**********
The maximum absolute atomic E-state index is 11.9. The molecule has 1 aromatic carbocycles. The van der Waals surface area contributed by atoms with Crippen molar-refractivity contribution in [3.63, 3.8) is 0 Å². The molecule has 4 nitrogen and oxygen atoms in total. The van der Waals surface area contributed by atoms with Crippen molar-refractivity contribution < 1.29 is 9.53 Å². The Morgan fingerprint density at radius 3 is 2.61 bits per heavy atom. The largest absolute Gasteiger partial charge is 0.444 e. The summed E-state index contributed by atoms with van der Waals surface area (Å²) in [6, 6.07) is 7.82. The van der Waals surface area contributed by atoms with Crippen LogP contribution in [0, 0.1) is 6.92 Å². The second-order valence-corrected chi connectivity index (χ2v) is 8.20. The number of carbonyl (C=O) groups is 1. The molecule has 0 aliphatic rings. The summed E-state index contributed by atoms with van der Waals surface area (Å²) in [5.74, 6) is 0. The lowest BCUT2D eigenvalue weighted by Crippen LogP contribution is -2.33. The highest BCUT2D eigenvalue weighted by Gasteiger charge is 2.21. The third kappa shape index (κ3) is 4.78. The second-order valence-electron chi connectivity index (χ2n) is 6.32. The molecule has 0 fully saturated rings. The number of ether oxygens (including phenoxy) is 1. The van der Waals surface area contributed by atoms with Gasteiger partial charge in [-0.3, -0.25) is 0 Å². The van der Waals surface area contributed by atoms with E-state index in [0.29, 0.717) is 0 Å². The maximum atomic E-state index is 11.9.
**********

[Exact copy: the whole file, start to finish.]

The maximum absolute atomic E-state index is 11.9. The molecule has 1 aromatic carbocycles. The van der Waals surface area contributed by atoms with Crippen molar-refractivity contribution in [3.63, 3.8) is 0 Å². The molecule has 4 nitrogen and oxygen atoms in total. The van der Waals surface area contributed by atoms with Crippen molar-refractivity contribution < 1.29 is 9.53 Å². The Morgan fingerprint density at radius 3 is 2.61 bits per heavy atom. The largest absolute Gasteiger partial charge is 0.444 e. The summed E-state index contributed by atoms with van der Waals surface area (Å²) in [6, 6.07) is 7.82. The van der Waals surface area contributed by atoms with Crippen LogP contribution in [0, 0.1) is 6.92 Å². The second-order valence-corrected chi connectivity index (χ2v) is 8.20. The number of carbonyl (C=O) groups is 1. The molecule has 0 aliphatic rings. The summed E-state index contributed by atoms with van der Waals surface area (Å²) in [5.74, 6) is 0. The lowest BCUT2D eigenvalue weighted by Crippen LogP contribution is -2.33. The highest BCUT2D eigenvalue weighted by Gasteiger charge is 2.21. The third kappa shape index (κ3) is 4.78. The second-order valence-electron chi connectivity index (χ2n) is 6.32. The molecule has 0 fully saturated rings. The number of ether oxygens (including phenoxy) is 1. The van der Waals surface area contributed by atoms with Gasteiger partial charge in [-0.3, -0.25) is 0 Å². The van der Waals surface area contributed by atoms with E-state index in [0.29, 0.717) is 0 Å². The maximum atomic E-state index is 11.9.